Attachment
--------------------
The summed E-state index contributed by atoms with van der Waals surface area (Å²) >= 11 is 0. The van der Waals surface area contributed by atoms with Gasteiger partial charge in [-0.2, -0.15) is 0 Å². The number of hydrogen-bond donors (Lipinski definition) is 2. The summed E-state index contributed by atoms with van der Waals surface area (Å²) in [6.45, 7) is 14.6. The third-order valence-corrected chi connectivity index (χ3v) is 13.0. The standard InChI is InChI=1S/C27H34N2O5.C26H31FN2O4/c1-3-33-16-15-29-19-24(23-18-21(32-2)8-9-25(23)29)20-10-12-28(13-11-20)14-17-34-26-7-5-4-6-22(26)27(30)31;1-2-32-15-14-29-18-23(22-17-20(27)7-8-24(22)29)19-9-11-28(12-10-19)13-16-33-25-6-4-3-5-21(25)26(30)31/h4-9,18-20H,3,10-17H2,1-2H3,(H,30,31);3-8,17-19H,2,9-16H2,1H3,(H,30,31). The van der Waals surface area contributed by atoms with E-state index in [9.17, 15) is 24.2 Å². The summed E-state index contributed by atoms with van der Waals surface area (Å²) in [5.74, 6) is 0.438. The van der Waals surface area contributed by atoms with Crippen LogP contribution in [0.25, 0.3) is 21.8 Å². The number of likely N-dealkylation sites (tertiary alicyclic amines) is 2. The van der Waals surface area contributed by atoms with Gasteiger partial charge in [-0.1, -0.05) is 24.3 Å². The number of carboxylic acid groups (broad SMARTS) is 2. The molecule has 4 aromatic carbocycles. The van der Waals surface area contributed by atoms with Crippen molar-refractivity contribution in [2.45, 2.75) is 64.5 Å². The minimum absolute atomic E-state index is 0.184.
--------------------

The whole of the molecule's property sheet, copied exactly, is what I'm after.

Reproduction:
The summed E-state index contributed by atoms with van der Waals surface area (Å²) >= 11 is 0. The van der Waals surface area contributed by atoms with Gasteiger partial charge in [-0.2, -0.15) is 0 Å². The number of hydrogen-bond donors (Lipinski definition) is 2. The summed E-state index contributed by atoms with van der Waals surface area (Å²) in [6.45, 7) is 14.6. The third-order valence-corrected chi connectivity index (χ3v) is 13.0. The standard InChI is InChI=1S/C27H34N2O5.C26H31FN2O4/c1-3-33-16-15-29-19-24(23-18-21(32-2)8-9-25(23)29)20-10-12-28(13-11-20)14-17-34-26-7-5-4-6-22(26)27(30)31;1-2-32-15-14-29-18-23(22-17-20(27)7-8-24(22)29)19-9-11-28(12-10-19)13-16-33-25-6-4-3-5-21(25)26(30)31/h4-9,18-20H,3,10-17H2,1-2H3,(H,30,31);3-8,17-19H,2,9-16H2,1H3,(H,30,31). The van der Waals surface area contributed by atoms with E-state index in [9.17, 15) is 24.2 Å². The summed E-state index contributed by atoms with van der Waals surface area (Å²) in [5.74, 6) is 0.438. The van der Waals surface area contributed by atoms with Crippen LogP contribution in [0.25, 0.3) is 21.8 Å². The number of likely N-dealkylation sites (tertiary alicyclic amines) is 2. The van der Waals surface area contributed by atoms with Gasteiger partial charge in [-0.1, -0.05) is 24.3 Å². The number of carboxylic acid groups (broad SMARTS) is 2. The molecule has 4 aromatic carbocycles. The van der Waals surface area contributed by atoms with Crippen molar-refractivity contribution in [2.45, 2.75) is 64.5 Å². The minimum absolute atomic E-state index is 0.184.